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Posted on 08/19/2004 10:25:15 AM PDT by lockeliberty

Karl Rahner(1904-1984), one of the most influential Roman Catholic theologians today, represents a new direction in post-Vatican II Roman Catholic theology. Though whether he correctly represents it is disputable, it is undoubtedly true that Karl Rahner dominated and shaped the Second Vatican Council, as a major theological force, with a strong support of the German Church.1) Therefore, his evaluation of the Council is absolutely positive and full of praise, while his critics devaluated it as a victory of modernist heretics. Frankly, Rahner accepted his critic's charge as true, for he believed that the Vatican II accepted the spirit of modernism:

"Surely the Council has offered to theology an intensified awareness of problems and a greater leeway for free theological investigation...the Council has begun to see, to recognize the spirit of today's world, that is, of a world which is pluralistic, scientific, technological, of tremendous scope and diversity in knowledge and direction, a world of shattered Christianity, of many religions, a world of a tremendously projected future.2) "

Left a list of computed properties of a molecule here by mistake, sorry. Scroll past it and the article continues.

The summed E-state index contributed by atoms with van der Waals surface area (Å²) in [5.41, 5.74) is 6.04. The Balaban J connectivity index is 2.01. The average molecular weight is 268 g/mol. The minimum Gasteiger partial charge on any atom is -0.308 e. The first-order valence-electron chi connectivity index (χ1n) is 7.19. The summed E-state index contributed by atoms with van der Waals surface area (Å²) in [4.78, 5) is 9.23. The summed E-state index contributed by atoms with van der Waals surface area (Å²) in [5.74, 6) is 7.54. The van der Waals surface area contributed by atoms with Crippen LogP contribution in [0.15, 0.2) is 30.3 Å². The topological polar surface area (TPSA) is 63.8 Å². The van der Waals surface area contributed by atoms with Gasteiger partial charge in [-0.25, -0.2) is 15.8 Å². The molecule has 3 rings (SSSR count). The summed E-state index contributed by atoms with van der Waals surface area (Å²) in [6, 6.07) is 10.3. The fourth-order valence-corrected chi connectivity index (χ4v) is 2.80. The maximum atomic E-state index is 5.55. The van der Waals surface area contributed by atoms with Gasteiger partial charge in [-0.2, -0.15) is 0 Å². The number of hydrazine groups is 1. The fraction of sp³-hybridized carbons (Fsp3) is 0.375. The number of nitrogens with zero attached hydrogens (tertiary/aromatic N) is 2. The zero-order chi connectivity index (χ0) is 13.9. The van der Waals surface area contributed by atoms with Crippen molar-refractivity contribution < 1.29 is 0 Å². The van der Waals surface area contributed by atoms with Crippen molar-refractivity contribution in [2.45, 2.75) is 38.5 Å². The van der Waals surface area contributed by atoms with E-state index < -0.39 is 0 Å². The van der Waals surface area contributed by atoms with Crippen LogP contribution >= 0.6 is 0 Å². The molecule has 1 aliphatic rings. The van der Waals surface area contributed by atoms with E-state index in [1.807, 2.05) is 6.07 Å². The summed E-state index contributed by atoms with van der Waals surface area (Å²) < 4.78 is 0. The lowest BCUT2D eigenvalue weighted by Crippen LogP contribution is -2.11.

Understanding the Second Vatican Council as the official permission of liberal and modemist theology, Rahner advocated "the courage to change" not only church laws but also doctrines and morals to adapt to the spirit of today.3)

Criticism of Traditional Trinitarianism

Unfortunately, what troubled his mind most was the traditional doctrine of the Trinity, because he thought that it has been so scholastic and meaningless even though the doctrine of the Trinity is supposed to be fruitful and practical as the most central, comprehensive, and ultimate doctrine in the whole Christian system of faith. So, he strongly insisted a liberation from the traditional doctrine of the Trinity:

"Any attempt today to present the Christian doctrine of the Trinity must involve a 'liberation' of the usual traditional propositions from their 'splendid isolation', in which they have been encapsulated in scholastic theology.4) "